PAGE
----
The National : THE NATIONAL Issue 1 2009
ATTENTION AUSSIES AND KIWIS PLANNING TO ATTEND CLEAN ‘09 CONFUSION over USA’s new entry rules for travellers by Arjun Ramachandran, Sydney Morning Herald, January 8, 2009 - with AP Australians travelling to the US after January 11th could be blocked from boarding their flights should they fail to complete little-publicised new entry requirements. But although the new rules are part of the US government’s attempts to strengthen border security after the attacks of September 11, 2001, there appears to be confusion in Australia about who will enforce them. Australians flying to the US can currently get a visa waiver allowing them to stay for up to 90 days, but from MONDAY, 12TH JANUARY 2009 passengers must first apply online for “electronic travel authorisation”. Those who don’t get the Electronic System for Travel Authorisation (ESTA) won’t be allowed to board their flight, the US Department of Homeland Security website says. But it was not clear who would stop unauthorised Australians from boarding. “They should be checking them at the airport prior to travel,” said Brad Niemann, vice- consul at the US consulate in Sydney. “From what I understand they are in a position to (access information about who has been successfully authorised).” An Australian Customs Service spokeswoman said customs officers would not be checking passengers had completed the authorisation process. This would be done by the airlines, she said. But Qantas said the latest information it had was that airlines were not responsible for the checks. “US authorities advised the International Air Transport Association (IATA) last year that during the initial implementation of ESTA from 12 January, airlines would not be required to confirm a passenger had obtained the travel authorisation,” a Qantas spokeswoman said. However Qantas was upgrading its check-in systems to meet any future US requirements, she said. Qantas check-in staff would also give passengers travelling to US information about ESTA that had been provided by the US government, she said. More than 40,000 Australians travelled to the US each month, according to the Australian Bureau of Statistics. If the authorisation rules are successfully enforced at Australian airports, there could be ugly scenes amid fears few travellers know about the new requirements. Airlines have expressed a fear of airport chaos when the authorisation becomes mandatory on January 12 (it has been operating on a voluntary basis since August last year). “Unless the message gets out really quickly, there’s a growing concern that people will turn up for their holiday ... and won’t be able to get on the plane,” an airline spokesman, who asks not to be named, told the Sun Herald last October. “The airline staff won’t be able to fix it.” But Mr Niemann said the authorisation process was simple and instantaneous, and could even be done at the airport should a traveller turn up for their flight without having completed the online process. “Anyone can fill it out for you. As long as you can call someone who can access the internet, or even if you get on a computer at the airport [you’ll be fine],” he said. “From what I’ve seen 99 per cent of people get immediate approval ... you could even do it with a Blackberry.” About 300,000 were approved through the online process by November last year with less than 0.5 per cent of applications refused, according to US officials. 2 THE AUSTRALIAN NATIONAL DRYCLEANER & LAUNDERER, JANUARY/FEBRUARY/MARCH 2009 The maharajah of an Indian Province issued a royal decree. He ordered that no one was to kill any wild animals while he was the country's leader. The decree was honoured until there were so many tigers running loose that the people revolted and threw the maharajah from power. This is the first known instance of the reign being called on account of the game...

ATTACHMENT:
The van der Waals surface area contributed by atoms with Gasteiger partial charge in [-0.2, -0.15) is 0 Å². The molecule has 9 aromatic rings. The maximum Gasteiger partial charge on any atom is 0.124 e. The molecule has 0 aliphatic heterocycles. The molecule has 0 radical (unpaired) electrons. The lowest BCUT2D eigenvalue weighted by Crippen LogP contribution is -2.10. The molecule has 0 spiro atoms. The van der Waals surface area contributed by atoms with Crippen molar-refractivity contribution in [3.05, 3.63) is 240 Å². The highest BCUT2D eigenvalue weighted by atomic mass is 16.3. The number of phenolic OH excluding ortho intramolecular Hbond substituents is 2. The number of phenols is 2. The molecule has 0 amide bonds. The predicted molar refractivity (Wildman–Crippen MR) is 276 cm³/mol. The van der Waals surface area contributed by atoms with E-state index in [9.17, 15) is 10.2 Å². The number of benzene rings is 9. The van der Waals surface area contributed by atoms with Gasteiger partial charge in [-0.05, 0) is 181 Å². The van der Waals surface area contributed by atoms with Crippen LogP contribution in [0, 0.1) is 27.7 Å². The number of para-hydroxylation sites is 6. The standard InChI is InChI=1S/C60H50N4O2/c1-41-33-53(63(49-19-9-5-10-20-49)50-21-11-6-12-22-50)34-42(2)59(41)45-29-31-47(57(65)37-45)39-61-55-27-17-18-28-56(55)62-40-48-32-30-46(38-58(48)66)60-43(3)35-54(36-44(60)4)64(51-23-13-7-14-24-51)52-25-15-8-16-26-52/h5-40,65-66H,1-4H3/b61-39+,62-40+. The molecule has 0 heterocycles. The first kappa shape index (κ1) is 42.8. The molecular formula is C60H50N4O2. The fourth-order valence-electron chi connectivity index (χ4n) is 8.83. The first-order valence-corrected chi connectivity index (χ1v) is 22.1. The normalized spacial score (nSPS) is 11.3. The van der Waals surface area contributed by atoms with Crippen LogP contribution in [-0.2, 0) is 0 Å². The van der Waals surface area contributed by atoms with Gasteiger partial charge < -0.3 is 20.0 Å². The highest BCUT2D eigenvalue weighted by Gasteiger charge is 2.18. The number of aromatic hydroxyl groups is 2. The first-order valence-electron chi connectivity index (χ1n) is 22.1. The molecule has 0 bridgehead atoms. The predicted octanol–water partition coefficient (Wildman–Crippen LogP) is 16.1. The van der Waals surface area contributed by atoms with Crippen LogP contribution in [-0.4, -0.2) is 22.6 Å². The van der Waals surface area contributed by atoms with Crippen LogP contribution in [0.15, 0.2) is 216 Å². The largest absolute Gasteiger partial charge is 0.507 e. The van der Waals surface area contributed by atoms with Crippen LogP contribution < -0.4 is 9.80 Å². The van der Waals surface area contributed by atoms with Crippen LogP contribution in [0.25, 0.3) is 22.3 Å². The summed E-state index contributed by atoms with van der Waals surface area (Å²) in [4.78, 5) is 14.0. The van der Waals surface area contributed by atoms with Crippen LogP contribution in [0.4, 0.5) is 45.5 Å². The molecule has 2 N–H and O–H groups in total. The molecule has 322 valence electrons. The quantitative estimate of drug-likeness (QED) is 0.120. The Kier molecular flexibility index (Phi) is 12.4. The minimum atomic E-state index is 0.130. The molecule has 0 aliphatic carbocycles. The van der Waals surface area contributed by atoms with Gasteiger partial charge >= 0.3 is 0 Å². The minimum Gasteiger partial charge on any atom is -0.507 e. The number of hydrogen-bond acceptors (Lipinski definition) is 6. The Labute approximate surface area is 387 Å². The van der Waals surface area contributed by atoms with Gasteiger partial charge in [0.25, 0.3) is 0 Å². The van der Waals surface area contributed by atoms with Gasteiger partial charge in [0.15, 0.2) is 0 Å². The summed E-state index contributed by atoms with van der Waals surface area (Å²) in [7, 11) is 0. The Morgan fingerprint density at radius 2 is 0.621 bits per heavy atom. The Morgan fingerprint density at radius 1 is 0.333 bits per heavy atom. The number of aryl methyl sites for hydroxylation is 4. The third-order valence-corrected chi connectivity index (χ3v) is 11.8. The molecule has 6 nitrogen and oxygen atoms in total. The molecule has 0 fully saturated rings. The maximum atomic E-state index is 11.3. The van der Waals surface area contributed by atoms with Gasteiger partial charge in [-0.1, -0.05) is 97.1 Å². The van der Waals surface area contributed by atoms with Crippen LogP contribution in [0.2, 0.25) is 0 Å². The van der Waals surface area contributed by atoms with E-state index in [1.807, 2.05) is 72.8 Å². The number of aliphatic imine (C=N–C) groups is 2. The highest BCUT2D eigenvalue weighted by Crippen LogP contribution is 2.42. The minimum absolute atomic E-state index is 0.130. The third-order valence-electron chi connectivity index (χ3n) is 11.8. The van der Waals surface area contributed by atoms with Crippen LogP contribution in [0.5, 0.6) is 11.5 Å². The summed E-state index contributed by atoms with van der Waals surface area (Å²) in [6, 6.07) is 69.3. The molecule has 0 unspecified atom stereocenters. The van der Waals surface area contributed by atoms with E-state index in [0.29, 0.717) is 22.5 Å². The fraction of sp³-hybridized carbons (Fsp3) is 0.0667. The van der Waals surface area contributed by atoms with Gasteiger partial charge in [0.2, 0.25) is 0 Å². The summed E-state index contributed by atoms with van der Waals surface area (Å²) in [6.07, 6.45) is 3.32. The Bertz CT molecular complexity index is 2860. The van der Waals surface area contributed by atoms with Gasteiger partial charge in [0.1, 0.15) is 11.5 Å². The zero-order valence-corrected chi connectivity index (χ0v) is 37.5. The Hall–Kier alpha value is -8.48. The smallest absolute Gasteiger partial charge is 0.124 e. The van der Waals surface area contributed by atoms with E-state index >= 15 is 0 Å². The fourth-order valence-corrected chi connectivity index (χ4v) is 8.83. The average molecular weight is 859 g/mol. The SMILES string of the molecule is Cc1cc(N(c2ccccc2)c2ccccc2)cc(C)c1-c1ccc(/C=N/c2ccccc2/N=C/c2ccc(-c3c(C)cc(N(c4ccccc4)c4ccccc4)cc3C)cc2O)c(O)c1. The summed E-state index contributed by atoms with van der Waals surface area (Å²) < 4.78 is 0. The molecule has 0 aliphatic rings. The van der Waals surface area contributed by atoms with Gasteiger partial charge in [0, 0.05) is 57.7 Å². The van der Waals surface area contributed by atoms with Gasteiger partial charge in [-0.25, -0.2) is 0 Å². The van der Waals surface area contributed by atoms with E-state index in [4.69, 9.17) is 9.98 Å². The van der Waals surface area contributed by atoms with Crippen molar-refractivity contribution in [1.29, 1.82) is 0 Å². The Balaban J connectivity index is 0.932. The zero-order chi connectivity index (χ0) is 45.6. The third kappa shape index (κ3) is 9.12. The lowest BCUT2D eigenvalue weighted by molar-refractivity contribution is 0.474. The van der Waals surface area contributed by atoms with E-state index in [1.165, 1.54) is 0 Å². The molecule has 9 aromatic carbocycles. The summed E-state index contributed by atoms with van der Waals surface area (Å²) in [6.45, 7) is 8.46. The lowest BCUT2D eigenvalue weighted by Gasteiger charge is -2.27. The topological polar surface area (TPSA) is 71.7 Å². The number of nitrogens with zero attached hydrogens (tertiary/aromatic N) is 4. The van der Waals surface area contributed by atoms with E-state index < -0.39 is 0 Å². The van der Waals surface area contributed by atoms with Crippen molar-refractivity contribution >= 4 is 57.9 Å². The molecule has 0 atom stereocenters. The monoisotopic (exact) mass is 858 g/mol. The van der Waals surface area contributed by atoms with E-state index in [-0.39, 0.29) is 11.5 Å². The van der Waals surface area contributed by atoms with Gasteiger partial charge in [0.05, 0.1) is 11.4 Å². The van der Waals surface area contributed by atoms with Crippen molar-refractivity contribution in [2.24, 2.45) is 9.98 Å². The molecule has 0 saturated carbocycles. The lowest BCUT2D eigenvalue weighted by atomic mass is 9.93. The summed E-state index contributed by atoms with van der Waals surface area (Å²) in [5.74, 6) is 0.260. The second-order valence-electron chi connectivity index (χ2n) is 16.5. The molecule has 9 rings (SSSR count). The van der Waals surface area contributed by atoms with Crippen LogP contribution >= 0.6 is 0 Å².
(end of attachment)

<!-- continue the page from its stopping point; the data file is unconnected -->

THE NATIONAL Issue 2 2009
THE NATIONAL Issue 3 2008